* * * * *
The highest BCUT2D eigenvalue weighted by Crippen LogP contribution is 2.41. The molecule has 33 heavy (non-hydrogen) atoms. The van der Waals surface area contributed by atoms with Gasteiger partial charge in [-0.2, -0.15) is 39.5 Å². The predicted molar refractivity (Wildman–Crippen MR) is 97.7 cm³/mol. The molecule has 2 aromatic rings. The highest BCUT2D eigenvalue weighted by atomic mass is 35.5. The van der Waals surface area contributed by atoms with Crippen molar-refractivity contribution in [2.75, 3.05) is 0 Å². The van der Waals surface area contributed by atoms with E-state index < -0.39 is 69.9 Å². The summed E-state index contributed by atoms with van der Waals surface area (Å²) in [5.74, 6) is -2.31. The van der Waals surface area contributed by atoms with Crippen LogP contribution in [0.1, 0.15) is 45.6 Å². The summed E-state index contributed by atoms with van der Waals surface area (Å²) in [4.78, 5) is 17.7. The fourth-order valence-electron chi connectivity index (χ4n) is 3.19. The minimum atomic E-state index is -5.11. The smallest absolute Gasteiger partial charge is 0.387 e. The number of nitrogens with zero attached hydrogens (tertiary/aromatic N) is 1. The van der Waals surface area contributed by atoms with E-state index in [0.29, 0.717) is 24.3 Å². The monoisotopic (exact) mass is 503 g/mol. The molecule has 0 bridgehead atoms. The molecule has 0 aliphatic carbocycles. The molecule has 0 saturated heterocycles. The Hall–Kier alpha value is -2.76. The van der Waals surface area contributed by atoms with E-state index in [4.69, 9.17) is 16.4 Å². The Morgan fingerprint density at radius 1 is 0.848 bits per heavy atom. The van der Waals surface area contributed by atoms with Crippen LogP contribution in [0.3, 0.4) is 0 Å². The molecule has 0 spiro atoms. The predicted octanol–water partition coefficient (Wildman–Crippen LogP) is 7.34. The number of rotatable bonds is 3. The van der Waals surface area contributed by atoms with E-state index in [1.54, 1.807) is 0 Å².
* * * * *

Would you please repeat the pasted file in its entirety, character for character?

The highest BCUT2D eigenvalue weighted by Crippen LogP contribution is 2.41. The molecule has 33 heavy (non-hydrogen) atoms. The van der Waals surface area contributed by atoms with Gasteiger partial charge in [-0.2, -0.15) is 39.5 Å². The predicted molar refractivity (Wildman–Crippen MR) is 97.7 cm³/mol. The molecule has 2 aromatic rings. The highest BCUT2D eigenvalue weighted by atomic mass is 35.5. The van der Waals surface area contributed by atoms with Crippen molar-refractivity contribution in [2.75, 3.05) is 0 Å². The van der Waals surface area contributed by atoms with E-state index < -0.39 is 69.9 Å². The summed E-state index contributed by atoms with van der Waals surface area (Å²) in [5.74, 6) is -2.31. The van der Waals surface area contributed by atoms with Crippen LogP contribution in [0.1, 0.15) is 45.6 Å². The summed E-state index contributed by atoms with van der Waals surface area (Å²) in [4.78, 5) is 17.7. The fourth-order valence-electron chi connectivity index (χ4n) is 3.19. The minimum atomic E-state index is -5.11. The smallest absolute Gasteiger partial charge is 0.387 e. The number of nitrogens with zero attached hydrogens (tertiary/aromatic N) is 1. The van der Waals surface area contributed by atoms with E-state index in [0.29, 0.717) is 24.3 Å². The monoisotopic (exact) mass is 503 g/mol. The molecule has 0 bridgehead atoms. The molecule has 0 aliphatic carbocycles. The molecule has 0 saturated heterocycles. The Hall–Kier alpha value is -2.76. The van der Waals surface area contributed by atoms with E-state index in [4.69, 9.17) is 16.4 Å². The Morgan fingerprint density at radius 1 is 0.848 bits per heavy atom. The van der Waals surface area contributed by atoms with Crippen LogP contribution in [0.3, 0.4) is 0 Å². The molecule has 0 spiro atoms. The predicted octanol–water partition coefficient (Wildman–Crippen LogP) is 7.34. The number of rotatable bonds is 3. The van der Waals surface area contributed by atoms with E-state index in [1.54, 1.807) is 0 Å².